Alan of Walsingham

From Wikipedia, the free encyclopedia
Jump to: navigation, search
Alan of Walsingham's unique octagonal lantern at Ely Cathedral.

Alan of Walsingham (died c. 1364), also known as Alan de Walsingham, was an English architect, first heard of in 1314 as a junior monk at Ely, distinguished by his skill in goldsmith's work, and for his acquaintance with the principles of mechanics.[1][2]

He afterwards turned his attention to the study of architecture, and in 1331, when sub-prior of his convent, designed and began to build St Mary's Chapel (now Trinity Church), attached to the cathedral of Ely. At the same time he was engaged in the erection of Prior Crauden's Chapel, the new sacristy, and many minor works. In December 1321, he was elected sacristan, with sole charge of the fabric of the cathedral.

In February 1322, the great tower of the Ely Cathedral fell, and destroyed the choir and other attached portions of the structure.[3] Instead of rebuilding the four piers, which carried the Norman (square) tower, a weak point in cathedral construction, Alan advanced the supports, to the extent of one bay, into each arm of the cross; and by so doing he not only distributed the weight upon eight piers instead of four, but obtained a magnificent central octagonal hall, which he roofed with a dome surmounted by a tall lantern. The result was not only very beautiful, but also very original. It is almost certain that Alan never traveled beyond the limits of his convent, and that he was not acquainted, except perhaps from hearsay, with the domed Churches of the East, whose principles of construction, moreover, differ essentially from those employed by Alan. His work remains to this day unique among the cathedrals of Europe. He subsequently rebuilt the bays of the choir, which had been ruined by the fall of the great tower, and these are admittedly amongst the most beautiful examples of Decorated, or Second Pointed, English Gothic architecture.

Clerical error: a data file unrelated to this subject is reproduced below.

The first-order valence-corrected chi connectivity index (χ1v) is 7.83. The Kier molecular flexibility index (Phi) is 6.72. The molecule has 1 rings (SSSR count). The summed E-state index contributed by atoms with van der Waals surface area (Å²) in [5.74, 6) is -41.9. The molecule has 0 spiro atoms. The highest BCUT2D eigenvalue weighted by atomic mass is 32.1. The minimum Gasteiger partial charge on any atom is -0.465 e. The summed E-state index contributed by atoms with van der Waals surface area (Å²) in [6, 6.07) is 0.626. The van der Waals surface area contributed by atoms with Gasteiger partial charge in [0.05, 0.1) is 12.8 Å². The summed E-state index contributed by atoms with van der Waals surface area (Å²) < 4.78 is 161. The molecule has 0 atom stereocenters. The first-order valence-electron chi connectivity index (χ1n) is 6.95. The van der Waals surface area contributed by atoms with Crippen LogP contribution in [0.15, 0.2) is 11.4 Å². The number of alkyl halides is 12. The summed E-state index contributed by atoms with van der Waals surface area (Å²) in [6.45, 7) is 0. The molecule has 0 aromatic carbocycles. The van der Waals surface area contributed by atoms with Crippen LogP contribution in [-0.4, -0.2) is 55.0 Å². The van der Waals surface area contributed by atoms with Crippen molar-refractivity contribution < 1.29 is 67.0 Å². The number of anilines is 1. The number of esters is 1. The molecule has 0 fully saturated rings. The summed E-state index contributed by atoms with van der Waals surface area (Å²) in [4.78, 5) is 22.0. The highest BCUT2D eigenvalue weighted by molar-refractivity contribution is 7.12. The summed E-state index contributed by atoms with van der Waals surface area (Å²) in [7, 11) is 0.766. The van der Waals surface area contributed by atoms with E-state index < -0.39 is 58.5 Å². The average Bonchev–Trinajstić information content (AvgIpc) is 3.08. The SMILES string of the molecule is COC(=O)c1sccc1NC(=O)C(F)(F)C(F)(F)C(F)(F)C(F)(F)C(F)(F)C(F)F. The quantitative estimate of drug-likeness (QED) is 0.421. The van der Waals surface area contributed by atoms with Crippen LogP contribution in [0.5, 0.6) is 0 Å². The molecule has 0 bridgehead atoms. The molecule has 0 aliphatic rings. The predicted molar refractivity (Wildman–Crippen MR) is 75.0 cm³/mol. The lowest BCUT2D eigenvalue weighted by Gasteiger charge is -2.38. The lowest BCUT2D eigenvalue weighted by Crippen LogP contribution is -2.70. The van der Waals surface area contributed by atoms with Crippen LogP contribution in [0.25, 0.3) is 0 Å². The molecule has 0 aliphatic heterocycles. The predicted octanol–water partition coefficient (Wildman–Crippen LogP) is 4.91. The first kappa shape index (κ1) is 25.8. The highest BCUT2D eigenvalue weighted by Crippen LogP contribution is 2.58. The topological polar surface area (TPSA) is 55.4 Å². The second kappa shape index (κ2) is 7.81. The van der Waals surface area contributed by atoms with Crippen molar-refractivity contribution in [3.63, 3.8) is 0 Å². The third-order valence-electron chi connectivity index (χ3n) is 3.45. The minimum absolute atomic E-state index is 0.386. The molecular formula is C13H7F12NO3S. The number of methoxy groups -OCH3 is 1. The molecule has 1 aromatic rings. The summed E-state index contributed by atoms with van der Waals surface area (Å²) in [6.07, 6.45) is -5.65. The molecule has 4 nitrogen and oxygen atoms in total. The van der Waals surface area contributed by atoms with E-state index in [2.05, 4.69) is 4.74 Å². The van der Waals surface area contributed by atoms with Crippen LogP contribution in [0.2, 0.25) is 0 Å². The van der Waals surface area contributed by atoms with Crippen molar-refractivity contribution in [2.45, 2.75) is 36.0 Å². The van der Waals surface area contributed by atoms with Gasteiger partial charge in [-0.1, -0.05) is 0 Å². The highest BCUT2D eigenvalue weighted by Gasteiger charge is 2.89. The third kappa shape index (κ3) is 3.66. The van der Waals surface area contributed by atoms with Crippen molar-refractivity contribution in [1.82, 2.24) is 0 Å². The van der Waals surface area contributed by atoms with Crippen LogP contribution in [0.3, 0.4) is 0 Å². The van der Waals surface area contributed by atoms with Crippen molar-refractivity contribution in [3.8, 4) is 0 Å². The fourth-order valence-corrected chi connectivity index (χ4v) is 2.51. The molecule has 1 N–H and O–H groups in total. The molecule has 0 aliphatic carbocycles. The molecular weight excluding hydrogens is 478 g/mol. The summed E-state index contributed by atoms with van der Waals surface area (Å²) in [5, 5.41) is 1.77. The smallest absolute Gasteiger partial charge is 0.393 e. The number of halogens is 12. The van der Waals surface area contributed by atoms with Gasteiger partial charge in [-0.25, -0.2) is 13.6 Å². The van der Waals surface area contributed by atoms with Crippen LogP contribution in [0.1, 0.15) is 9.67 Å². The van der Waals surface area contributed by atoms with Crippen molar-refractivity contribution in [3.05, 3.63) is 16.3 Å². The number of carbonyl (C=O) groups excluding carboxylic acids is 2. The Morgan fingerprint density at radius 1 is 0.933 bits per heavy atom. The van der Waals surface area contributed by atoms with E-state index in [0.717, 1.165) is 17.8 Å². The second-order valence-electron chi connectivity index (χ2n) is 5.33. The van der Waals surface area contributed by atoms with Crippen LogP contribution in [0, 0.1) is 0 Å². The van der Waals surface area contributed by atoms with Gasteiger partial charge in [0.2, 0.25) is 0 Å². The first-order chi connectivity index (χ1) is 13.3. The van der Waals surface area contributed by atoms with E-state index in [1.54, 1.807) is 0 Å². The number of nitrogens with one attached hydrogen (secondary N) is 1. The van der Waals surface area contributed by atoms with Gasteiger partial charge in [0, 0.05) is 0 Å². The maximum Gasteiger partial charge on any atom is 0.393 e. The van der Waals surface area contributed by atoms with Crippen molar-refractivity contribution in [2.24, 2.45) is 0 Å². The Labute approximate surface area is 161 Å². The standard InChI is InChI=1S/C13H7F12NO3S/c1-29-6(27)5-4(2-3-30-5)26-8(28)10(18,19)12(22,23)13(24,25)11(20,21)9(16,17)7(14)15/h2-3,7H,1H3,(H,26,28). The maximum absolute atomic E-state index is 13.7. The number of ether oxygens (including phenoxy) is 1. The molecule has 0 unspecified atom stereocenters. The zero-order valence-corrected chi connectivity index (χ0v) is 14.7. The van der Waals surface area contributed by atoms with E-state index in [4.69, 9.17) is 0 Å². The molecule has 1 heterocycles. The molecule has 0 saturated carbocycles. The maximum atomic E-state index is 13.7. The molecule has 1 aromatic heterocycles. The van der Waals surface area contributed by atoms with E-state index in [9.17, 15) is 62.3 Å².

In 1341, Alan of Walsingham was elected prior of his convent, and in 1344 to the bishopric of Ely, rendered vacant by the death of Simon de Montacute. When he thus became bishop-elect, the works connected with the fabric of the cathedral had been conducted to a successful termination, leaving for his successor only the decorations and fittings.

His election, however, was set aside by the Pope in favor of Thomas L'Isle, a Dominican friar, who was at Avignon with the Pope at the time. A similar honor was destined for Alan in 1361, but the choice of the convent was again overruled, and Simon Langham, afterwards Archbishop of Canterbury and Cardinal, was consecrated Bishop of Ely in his stead. The possessions of the convent were said to have increased under his administration.[2]

Gallery of Ely Cathedral[edit]


  1. ^ Alan of Walsingham,
  2. ^ a b Wikisource-logo.svg Herbermann, Charles, ed. (1913). "Alan of Walsingham". Catholic Encyclopedia. New York: Robert Appleton Company. 
  3. ^ Ely Cathedral, Cambridgeshire, The Heritage Trail, UK.

 This article incorporates text from a publication now in the public domainHerbermann, Charles, ed. (1913). "Alan of Walsingham". Catholic Encyclopedia. New York: Robert Appleton.